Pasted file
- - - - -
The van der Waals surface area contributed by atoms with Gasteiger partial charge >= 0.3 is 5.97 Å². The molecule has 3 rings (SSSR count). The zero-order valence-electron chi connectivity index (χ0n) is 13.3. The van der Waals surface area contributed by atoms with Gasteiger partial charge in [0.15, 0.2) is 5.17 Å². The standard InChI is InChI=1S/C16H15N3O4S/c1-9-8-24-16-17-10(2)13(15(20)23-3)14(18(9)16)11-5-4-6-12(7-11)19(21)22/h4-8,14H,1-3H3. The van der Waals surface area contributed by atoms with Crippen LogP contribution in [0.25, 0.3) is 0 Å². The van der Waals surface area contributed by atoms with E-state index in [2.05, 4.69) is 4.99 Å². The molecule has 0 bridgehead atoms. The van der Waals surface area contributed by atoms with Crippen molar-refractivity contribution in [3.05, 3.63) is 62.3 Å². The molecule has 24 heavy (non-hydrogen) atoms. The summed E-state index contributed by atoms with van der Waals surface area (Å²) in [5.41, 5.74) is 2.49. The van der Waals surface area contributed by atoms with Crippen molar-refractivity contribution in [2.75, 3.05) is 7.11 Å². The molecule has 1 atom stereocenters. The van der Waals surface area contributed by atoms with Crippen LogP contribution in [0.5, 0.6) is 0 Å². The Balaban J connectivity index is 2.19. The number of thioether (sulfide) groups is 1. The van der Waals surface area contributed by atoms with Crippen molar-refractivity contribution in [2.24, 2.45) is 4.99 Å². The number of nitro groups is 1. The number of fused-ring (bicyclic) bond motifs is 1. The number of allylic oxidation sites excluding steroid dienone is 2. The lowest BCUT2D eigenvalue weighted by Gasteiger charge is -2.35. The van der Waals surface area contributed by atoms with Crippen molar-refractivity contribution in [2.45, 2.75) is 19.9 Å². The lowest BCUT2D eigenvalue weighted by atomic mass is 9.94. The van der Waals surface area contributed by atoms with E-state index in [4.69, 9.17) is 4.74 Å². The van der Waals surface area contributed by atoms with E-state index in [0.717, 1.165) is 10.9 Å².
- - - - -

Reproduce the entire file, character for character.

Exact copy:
The van der Waals surface area contributed by atoms with Gasteiger partial charge >= 0.3 is 5.97 Å². The molecule has 3 rings (SSSR count). The zero-order valence-electron chi connectivity index (χ0n) is 13.3. The van der Waals surface area contributed by atoms with Gasteiger partial charge in [0.15, 0.2) is 5.17 Å². The standard InChI is InChI=1S/C16H15N3O4S/c1-9-8-24-16-17-10(2)13(15(20)23-3)14(18(9)16)11-5-4-6-12(7-11)19(21)22/h4-8,14H,1-3H3. The van der Waals surface area contributed by atoms with Crippen LogP contribution in [0.25, 0.3) is 0 Å². The van der Waals surface area contributed by atoms with E-state index in [2.05, 4.69) is 4.99 Å². The molecule has 0 bridgehead atoms. The van der Waals surface area contributed by atoms with Crippen molar-refractivity contribution in [3.05, 3.63) is 62.3 Å². The molecule has 24 heavy (non-hydrogen) atoms. The summed E-state index contributed by atoms with van der Waals surface area (Å²) in [5.41, 5.74) is 2.49. The van der Waals surface area contributed by atoms with Crippen molar-refractivity contribution in [2.75, 3.05) is 7.11 Å². The molecule has 1 atom stereocenters. The van der Waals surface area contributed by atoms with Crippen LogP contribution in [0.5, 0.6) is 0 Å². The Balaban J connectivity index is 2.19. The number of thioether (sulfide) groups is 1. The van der Waals surface area contributed by atoms with Crippen molar-refractivity contribution in [2.24, 2.45) is 4.99 Å². The number of nitro groups is 1. The number of fused-ring (bicyclic) bond motifs is 1. The number of allylic oxidation sites excluding steroid dienone is 2. The lowest BCUT2D eigenvalue weighted by Gasteiger charge is -2.35. The van der Waals surface area contributed by atoms with Crippen molar-refractivity contribution in [2.45, 2.75) is 19.9 Å². The lowest BCUT2D eigenvalue weighted by atomic mass is 9.94. The van der Waals surface area contributed by atoms with E-state index in [4.69, 9.17) is 4.74 Å². The van der Waals surface area contributed by atoms with E-state index in [0.717, 1.165) is 10.9 Å².